There was no restriction on the minimum number of years of clinical experience of participating healthcare professionals, which might have had an impact on the choice of outcome domains [43]. Variables such as knowledge of outcome measures and having a master’s level qualification can be influencing factors [44]. In the context of core outcome set development, time for reflection and vicarious thinking were important drivers for score changes when choosing outcome measures in Round 2 [45].

Participants commented on the clarity of definitions and choice of language used. Despite involving public research partners from the inception of the current study, as per recommended standards [18], and having the outcome domain definitions reviewed by the study management team and steering group representatives, we observed there was still ambiguity detected by participants during both the e-Delphi surveys and consensus meeting. This challenge was also noted by colleagues [46], who co-produced plain language descriptors and introduced additional examples to their definitions. Other core outcome set developers have translated their surveys into other languages, aiming to capture several culturally diverse regions and optimise global participation [47] but they found very little variation in opinion within stakeholder groups when participant region and other characteristics were considered [48]. Future core outcome domain set developers could seek feedback on the clarity of definitions from a larger number of stakeholder representatives internationally (e.g., via charities or professional bodies) to address any ambiguity.


The three recommended outcome domains represent what is deemed critically important to always measure as a minimum, and clearly fitted our consensus criteria. However, this list does not restrict clinical trialists from assessing other outcomes. Five other outcome domains (listening effort, one-to-one conversation in general noise, being aware of a sound, device usage, and listening in complex situations) reached the final stages of elimination and were considered highly important by stakeholders throughout the process despite not making it into the core outcome domain set. Therefore, special consideration could be placed on these as well as the core outcome domain set domains when designing future clinical trials. Wide adoption of the resulting core outcome domain set in trials investigating SSD interventions will lead to high-quality, easily comparable trials that are concentrating on important outcomes relevant to all stakeholders involved. Moreover, there is an increasing expectation by funders for justification on the choice of outcome measures [49].

Stakeholder awareness, dissemination, publicity, and promotion of adoption and implementation of the core outcome domain set are ongoing. For example, a short video on YouTube aims to raise awareness of the study outcomes [50]. The well-documented problems of research waste [51] will be addressed, unnecessary duplication of effort and outcome-reporting bias will be eliminated, and evidence synthesis in the SSD field will be enhanced if the core outcome domain set is widely adopted. The next steps will concentrate on determining how these outcomes should be operationalised and measured, i.e., the identification or development of robust instruments that can measure the chosen outcome domains. Consideration will also be placed on the instruments’ relevance to clinical practice from the perspective of healthcare users and professionals. Subsequent development of unified testing guidelines that incorporate the core outcome domain set, appropriate measuring instruments, and time-frame of measurement will eliminate the diversity and inconsistency of reported measures in the field of SSD.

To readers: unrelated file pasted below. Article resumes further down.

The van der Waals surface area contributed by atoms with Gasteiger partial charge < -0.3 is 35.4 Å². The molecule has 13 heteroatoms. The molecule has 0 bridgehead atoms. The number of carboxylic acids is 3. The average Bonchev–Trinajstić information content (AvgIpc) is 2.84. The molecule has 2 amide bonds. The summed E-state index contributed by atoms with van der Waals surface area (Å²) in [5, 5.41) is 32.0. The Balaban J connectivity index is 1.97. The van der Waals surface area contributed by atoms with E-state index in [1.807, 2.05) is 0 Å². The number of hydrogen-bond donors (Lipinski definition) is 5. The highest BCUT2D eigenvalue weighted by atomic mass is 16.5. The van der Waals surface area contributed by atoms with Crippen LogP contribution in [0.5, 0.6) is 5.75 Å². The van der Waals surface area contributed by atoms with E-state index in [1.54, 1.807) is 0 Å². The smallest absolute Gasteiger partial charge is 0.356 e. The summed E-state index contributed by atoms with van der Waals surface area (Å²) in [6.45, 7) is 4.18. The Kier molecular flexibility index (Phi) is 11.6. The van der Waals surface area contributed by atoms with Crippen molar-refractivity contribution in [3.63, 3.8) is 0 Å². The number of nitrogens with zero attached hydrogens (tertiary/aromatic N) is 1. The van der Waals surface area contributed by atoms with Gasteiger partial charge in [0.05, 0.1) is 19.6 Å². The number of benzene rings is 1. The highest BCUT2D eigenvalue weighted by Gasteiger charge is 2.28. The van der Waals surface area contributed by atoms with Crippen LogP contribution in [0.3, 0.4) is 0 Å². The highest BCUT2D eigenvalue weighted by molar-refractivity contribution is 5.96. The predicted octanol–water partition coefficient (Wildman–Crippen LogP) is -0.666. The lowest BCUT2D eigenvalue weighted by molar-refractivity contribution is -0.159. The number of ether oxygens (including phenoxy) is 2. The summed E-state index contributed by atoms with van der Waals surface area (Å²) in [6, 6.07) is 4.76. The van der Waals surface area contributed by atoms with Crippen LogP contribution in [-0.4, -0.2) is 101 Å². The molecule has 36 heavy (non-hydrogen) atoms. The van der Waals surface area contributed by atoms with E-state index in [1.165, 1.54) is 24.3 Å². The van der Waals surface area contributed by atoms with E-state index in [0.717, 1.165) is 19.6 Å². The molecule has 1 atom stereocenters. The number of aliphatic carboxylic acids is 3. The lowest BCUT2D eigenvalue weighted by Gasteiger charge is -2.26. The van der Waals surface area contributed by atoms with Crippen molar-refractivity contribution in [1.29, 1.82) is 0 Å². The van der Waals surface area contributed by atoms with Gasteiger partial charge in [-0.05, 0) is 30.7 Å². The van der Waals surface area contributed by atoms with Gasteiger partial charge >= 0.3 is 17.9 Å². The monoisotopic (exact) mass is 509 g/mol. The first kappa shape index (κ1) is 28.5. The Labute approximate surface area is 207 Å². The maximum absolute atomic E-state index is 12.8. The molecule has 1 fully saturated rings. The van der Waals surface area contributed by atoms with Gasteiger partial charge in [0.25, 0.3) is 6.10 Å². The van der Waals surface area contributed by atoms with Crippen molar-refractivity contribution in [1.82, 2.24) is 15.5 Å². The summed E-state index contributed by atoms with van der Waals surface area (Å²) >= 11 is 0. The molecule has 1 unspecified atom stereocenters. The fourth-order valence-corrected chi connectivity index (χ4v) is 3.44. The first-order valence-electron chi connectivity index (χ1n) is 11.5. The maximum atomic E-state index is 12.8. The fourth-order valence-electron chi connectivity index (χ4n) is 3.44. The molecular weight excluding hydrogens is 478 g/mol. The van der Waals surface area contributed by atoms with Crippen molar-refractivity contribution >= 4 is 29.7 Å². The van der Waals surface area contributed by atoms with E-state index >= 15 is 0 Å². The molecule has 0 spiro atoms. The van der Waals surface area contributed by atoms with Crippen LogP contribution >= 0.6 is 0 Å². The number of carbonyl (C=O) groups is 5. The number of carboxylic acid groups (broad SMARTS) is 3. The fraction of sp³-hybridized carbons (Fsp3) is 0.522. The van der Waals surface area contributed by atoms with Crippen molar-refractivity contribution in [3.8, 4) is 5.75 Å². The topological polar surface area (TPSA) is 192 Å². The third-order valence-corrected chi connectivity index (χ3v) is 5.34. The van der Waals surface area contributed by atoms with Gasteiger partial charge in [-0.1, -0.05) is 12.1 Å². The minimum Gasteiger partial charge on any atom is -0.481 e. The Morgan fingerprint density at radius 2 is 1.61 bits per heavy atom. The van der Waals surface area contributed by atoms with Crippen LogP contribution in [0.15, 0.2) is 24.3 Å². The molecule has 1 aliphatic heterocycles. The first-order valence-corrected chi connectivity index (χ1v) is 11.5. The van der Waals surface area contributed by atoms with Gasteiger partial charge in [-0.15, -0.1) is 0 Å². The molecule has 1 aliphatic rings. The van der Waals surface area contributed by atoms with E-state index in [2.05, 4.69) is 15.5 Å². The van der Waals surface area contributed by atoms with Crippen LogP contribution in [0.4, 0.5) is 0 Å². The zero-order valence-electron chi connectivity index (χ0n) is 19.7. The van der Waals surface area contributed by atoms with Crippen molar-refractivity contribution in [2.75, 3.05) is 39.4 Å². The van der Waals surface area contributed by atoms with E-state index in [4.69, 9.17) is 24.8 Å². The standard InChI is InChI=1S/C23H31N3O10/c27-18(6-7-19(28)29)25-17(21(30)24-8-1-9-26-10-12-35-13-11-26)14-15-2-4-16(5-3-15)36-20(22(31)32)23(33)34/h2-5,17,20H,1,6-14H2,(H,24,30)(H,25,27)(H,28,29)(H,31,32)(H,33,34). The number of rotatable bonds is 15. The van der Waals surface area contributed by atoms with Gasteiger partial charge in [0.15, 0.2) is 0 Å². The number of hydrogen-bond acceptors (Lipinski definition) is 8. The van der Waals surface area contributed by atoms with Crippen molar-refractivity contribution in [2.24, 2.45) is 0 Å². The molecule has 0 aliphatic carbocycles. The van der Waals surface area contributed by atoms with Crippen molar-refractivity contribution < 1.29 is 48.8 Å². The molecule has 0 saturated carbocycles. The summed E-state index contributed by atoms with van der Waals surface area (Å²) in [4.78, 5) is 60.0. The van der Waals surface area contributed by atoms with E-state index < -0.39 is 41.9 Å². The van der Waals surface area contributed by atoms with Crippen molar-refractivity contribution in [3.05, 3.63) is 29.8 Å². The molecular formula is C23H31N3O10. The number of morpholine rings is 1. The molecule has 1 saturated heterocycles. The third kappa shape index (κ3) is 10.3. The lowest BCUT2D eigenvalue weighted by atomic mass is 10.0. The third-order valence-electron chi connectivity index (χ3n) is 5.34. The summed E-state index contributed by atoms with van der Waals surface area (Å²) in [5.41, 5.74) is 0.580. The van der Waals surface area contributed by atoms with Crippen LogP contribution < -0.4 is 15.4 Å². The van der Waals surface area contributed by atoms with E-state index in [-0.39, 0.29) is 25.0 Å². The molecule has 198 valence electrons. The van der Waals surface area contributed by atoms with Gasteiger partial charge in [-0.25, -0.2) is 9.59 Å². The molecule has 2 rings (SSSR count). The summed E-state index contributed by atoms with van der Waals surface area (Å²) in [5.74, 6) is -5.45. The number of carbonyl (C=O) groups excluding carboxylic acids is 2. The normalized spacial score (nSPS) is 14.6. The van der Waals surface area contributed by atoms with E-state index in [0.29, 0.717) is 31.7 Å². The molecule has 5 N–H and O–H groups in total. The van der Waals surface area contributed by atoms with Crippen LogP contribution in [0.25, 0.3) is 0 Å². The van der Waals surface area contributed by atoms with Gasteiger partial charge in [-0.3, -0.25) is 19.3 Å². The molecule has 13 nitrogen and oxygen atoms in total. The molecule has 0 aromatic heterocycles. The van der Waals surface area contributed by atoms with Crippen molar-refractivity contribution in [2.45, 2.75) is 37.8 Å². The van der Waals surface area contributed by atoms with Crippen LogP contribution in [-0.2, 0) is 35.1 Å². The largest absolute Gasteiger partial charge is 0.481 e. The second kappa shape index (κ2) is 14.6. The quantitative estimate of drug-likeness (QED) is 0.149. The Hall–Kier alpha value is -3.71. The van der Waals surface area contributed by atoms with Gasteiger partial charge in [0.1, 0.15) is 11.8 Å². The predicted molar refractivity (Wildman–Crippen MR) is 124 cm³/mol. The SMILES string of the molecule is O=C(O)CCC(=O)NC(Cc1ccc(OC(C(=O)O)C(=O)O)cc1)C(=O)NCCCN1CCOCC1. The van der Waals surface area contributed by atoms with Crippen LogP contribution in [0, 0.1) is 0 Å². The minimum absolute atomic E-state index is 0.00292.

Availability of data and materials

The datasets used and/or analysed during the current study are available from the corresponding author on reasonable request.



Bone Anchored Hearing Aid


Core Outcome Measures in Effectiveness Trials


Consolidated Standards of Reporting Trials


Core Outcome Set-STAndards for Development


Coronavirus disease


Contralateral Routing of Signals


Core Rehabilitation Outcome Set for Single-Sided Deafness


Grading of Recommendations Assessment, Development and Evaluation


Health Utilities Index Mark 3


Medical Outcome Study Short Form 36


Standards for Reporting Qualitative Research


Single-sided deafness


Speech, Spatial and Qualities hearing scale


United Kingdom


World Health Organization Quality of Life Short Form Survey


United States


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The CROSSSD study group would like to acknowledge the generous contributions of all the healthcare users, healthcare professionals, manufacturers’ representatives, and observers that attended and participated during the consensus meeting: Ad Snik, Carly Sygrove, Cherith Campbell-Bell, Christopher Parker, Daniel M. Zeitler, Lewis Williams, Maxine Oxford, Patrick Boyle, Paul K. James, Penelope R. Hill-Feltham, Peter Toth, Richard Bowles, Richard Nicholson, Roger Bayston, and Tove Rosenbom. The CROSSSD initiative also acknowledges the support of the National Institute of Health Research (NIHR) Clinical Research Network in recruitment.